Alain Pannetrat, Founder of Omzlo, discusses NoCan 

 July 15, 2019

By  Peter

Alain Pannetrat is the founder of OMZLO, a company that designs, manufactures, and sells open-source hardware with a focus on wired IoT. 

Alain also works as a product manager and researcher for the Cloud Security Alliance. 

He previously worked as an IT expert for the French data protection authority (CNIL) and as a smartcard security consultant in the banking industry. 

He holds a Ph.D. in applied cryptography but discovered a passion for electronics the day he bought his first Arduino UNO.

In my conversation with Alain, we discuss NoCAN, a platform that uses CAN bus to network dozens of Arduino nodes with a single cable. This cable provides power, but also data for all the devices connected to the bus, making multi-device setups easy to work with.

NoCAN, developed by Omzlo and Alain Pannetrat

CAN is a technology developed for automotive applications, which makes it very reliable in noisy environments. Also, because of CAN’s underpinnings, it is very suitable for applications that require precise timing, and where any node can transmit data at any time.

In Omzlo, you can use the regular Arduino language to program your nodes. The Raspberry Pi handles the communications with the nodes (including programming and reprogramming) transparently

NoCAN and the technology in it are very interesting on its own, and I’ve spent a big part of the interview discussing it with Alain. 

Alain Pannetrat does not have formal training in electronics but became interested in the Arduino around 6-7 years ago. He was attracted by the simplicity of this platform, which made it possible actually to understand every tiny bit about it. This is so true. Think about most other technologies that hobbyists and professionals deal with, and it becomes apparent that it is rare to be able to grasp almost any of them completely. In most cases, understanding is superficial and good enough to be able to get it to do something useful.

Alain was able to understand the Arduino and a lot more (like the Raspberry Pi that provides much of the software layer for NoCAN) through project-driven self-education. It started with sensors, gardening, and little projects like this until he became obsessed with a big problem: neighborhood burglary!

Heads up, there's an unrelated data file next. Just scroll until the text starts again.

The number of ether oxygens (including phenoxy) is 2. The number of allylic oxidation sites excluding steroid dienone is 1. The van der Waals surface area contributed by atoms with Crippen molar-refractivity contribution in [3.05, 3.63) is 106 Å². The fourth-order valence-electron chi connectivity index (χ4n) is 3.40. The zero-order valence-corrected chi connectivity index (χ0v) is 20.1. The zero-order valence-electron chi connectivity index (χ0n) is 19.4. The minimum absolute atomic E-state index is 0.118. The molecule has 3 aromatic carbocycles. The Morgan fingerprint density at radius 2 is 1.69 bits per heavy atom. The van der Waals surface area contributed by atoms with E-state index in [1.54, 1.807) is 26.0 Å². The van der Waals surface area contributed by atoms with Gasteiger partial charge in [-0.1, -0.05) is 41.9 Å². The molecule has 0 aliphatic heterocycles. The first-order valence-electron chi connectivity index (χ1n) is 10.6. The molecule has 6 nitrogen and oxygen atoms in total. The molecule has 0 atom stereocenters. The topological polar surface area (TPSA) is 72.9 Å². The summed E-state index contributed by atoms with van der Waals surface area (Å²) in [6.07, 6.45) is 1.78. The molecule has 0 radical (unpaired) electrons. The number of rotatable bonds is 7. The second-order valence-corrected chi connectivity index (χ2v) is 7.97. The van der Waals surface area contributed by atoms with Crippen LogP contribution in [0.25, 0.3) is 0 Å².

Alain decided to do something about it, and got his mind into overdrive, to create a security system. This was the start of Omzlo.

But apart from the technology, I was very interested in Alain’s experience is setting up a business around NoCAN, and running two Kickstarter campaigns. The first one was a success (from a learning point of view) but a failure from a financial point of view. But the second attempt was a resounding success. We spend a lot of time talking about these experiences, which should be very interesting to anyone interested in Kickstarter.

When it comes to electronics and manufacturing, Alain Pannetrat is totally self-taught. In his experience, when it comes to things like design for manufacturing, board layout, and running a Kickstarter campaign, you don’t really know anything until you do it. Life just doesn’t work out as planned, and being a maker is also about dealing with the unexpected.

Like, how shipping can ruin a totally good idea.

Or, what do you do when you receive a message from a supporter pointing to a bug that potentially affects all of your customers?

Scary. But all part of life.

I am sure you will enjoy this conversation.


Peter Dalmaris is an educator, electrical engineer, electronics hobbyist, and Maker. Creator of online video courses on DIY electronics and author of three technical books, and has recently released his book Maker Education Revolution.   As a Chief Tech Explorer since 2013 at Tech Explorations, the company he founded in Sydney, Australia, Peter’s mission is to explore technology and help educate the world.  Tech Explorations offers educational courses and Bootcamps for electronics hobbyists, STEM students and STEM teachers. A life-long learner, Peter’s core skill is in explaining difficult concepts through video and text. With over 15 years of tertiary teaching experience, Peter has developed a simple yet comprehensive style in teaching that students from all around the world appreciate.  His passion for technology and in particular for the world of DIY open source hardware has been a dominant driver that has guided his personal development and his work through Tech Explorations. Peter’s current online courses have helped over 60,000 people from around the world to be better Makers. 

Peter Dalmaris

  • Nice article, and great to get people introduced to CAN bus.
    The statement “It is very suitable for applications that require precise timing” is not correct though, as CAN is non-deterministic by design.

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